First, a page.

• Ever feel overwhelmed?  Sometimes even the regular routines have to give…and that is okay.  Read about what I do when I feel overwhelmed - some of my routines take a hiatus.

Routines Become Habit

Some routines come naturally as a daily habit, while others need more discipline and attention.  These are the routines that have become second nature in our family and contribute to a smooth household:

  • Trash is emptied in the whole house on Sundays (assigned to our teenage daughter, Alexa)
  • We use a command center to manage our schedules
  • Each evening we go through the elementary kids’ back packs.  We remove containers, water bottles, and papers.  We hang  up wet snow gear to dry for the next day.
  • We do laundry every Monday, Wednesday, and Friday.  Start to finish – it is all put away by bedtime.
  • I walk the dog everyday when the bus picks the kids up for school.
  • We eat dinner together nearly every night of the week, and I use routines to help me achieve this priority.  {By the way, don’t miss Angela’s post on planning menus – a great routine that makes family dinners possible!}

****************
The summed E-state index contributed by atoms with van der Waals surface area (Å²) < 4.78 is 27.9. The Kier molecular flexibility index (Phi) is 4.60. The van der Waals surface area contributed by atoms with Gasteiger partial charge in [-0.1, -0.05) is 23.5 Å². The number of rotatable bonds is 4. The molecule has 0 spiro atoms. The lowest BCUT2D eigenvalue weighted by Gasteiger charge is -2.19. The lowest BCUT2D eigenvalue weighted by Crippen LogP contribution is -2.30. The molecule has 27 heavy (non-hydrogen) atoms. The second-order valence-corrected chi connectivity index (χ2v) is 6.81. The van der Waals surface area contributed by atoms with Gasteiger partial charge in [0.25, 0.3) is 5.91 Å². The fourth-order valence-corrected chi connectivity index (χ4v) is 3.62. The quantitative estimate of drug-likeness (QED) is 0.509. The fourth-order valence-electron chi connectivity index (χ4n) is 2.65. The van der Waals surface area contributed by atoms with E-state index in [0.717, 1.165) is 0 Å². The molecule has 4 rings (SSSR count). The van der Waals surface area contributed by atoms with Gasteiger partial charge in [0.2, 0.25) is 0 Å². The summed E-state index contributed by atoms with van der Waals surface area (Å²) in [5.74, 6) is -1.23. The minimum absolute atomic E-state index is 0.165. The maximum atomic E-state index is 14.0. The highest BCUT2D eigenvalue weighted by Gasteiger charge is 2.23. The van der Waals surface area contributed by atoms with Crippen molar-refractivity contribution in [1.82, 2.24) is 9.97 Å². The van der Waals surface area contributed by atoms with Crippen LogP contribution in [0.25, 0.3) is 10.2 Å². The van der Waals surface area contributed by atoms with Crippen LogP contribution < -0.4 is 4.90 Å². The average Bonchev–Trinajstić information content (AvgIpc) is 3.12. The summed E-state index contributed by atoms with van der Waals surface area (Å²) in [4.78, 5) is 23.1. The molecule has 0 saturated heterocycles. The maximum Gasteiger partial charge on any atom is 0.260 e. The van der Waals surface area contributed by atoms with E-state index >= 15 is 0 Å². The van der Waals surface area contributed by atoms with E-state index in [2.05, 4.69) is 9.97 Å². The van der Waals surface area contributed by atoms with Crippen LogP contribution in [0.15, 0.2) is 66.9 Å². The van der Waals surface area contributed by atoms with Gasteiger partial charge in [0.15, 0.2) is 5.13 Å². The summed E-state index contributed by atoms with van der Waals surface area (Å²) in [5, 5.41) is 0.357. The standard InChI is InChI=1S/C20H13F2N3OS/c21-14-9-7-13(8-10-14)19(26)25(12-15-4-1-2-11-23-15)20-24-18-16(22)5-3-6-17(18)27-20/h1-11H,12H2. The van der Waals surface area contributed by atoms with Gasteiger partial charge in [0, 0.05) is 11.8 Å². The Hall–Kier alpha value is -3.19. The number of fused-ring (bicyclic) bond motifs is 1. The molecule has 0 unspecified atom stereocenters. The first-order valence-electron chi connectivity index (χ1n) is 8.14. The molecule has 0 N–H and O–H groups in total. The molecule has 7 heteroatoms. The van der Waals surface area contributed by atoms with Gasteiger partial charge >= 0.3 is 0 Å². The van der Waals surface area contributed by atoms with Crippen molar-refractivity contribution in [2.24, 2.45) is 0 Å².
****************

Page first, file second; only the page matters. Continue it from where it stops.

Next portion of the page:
How to Establish a Routine |Counting Willows for tealandlime.com

How the Routines Save Us From Chaos

  • We don’t miss trash pick up on Tuesday.  Alexa does not have to empty the trash on a busy school/extracurricular activity day, but on the weekend when she is less busy.
  • With a home command center, everyone can see their schedule at a glance, add notes to it on their own, and find invitations or other paperwork easily when needed.
  • Mornings are busy enough without stressing over still-wet snowpants and mittens, extra containers, and papers cluttering up the backpacks and undone homework drama.  By emptying backpacks right after school we avoid stressful mornings.
  • I never, ever panic about undone laundry.  I honestly don’t even pay any attention to the laundry baskets until laundry day, so I am never stressing over mountains of laundry that are undone or some critical shirt, pant or whatever not being ready for a given event.  The kids are so used to the schedule that they know to bring their baskets to the laundry room on those mornings and know if they miss it, they better have what they need clean and ready or wait until the next laundry day.